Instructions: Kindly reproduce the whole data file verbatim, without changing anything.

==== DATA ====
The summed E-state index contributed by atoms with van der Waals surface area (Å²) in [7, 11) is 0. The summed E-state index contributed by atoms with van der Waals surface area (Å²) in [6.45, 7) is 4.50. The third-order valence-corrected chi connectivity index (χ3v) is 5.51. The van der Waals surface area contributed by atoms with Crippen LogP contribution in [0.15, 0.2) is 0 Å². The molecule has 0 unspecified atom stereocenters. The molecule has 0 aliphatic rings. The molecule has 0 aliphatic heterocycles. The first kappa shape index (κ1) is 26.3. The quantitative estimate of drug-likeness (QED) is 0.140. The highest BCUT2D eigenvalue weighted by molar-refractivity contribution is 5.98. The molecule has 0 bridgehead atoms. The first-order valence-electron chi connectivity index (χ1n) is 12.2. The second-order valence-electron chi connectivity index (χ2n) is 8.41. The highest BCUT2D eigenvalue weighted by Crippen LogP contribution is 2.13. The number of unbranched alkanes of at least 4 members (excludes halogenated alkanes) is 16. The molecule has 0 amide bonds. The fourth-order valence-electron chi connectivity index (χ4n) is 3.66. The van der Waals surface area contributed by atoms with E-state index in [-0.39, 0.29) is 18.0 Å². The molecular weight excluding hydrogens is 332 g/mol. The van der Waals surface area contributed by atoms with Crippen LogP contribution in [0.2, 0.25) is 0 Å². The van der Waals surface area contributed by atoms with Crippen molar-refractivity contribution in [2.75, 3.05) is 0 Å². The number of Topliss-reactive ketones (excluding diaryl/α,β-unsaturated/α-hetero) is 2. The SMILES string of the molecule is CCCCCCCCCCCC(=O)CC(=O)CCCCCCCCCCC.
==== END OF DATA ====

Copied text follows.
The summed E-state index contributed by atoms with van der Waals surface area (Å²) in [7, 11) is 0. The summed E-state index contributed by atoms with van der Waals surface area (Å²) in [6.45, 7) is 4.50. The third-order valence-corrected chi connectivity index (χ3v) is 5.51. The van der Waals surface area contributed by atoms with Crippen LogP contribution in [0.15, 0.2) is 0 Å². The molecule has 0 unspecified atom stereocenters. The molecule has 0 aliphatic rings. The molecule has 0 aliphatic heterocycles. The first kappa shape index (κ1) is 26.3. The quantitative estimate of drug-likeness (QED) is 0.140. The highest BCUT2D eigenvalue weighted by molar-refractivity contribution is 5.98. The molecule has 0 bridgehead atoms. The first-order valence-electron chi connectivity index (χ1n) is 12.2. The second-order valence-electron chi connectivity index (χ2n) is 8.41. The highest BCUT2D eigenvalue weighted by Crippen LogP contribution is 2.13. The number of unbranched alkanes of at least 4 members (excludes halogenated alkanes) is 16. The molecule has 0 amide bonds. The fourth-order valence-electron chi connectivity index (χ4n) is 3.66. The van der Waals surface area contributed by atoms with E-state index in [-0.39, 0.29) is 18.0 Å². The molecular weight excluding hydrogens is 332 g/mol. The van der Waals surface area contributed by atoms with Crippen LogP contribution in [0.2, 0.25) is 0 Å². The van der Waals surface area contributed by atoms with Crippen molar-refractivity contribution in [2.75, 3.05) is 0 Å². The number of Topliss-reactive ketones (excluding diaryl/α,β-unsaturated/α-hetero) is 2. The SMILES string of the molecule is CCCCCCCCCCCC(=O)CC(=O)CCCCCCCCCCC.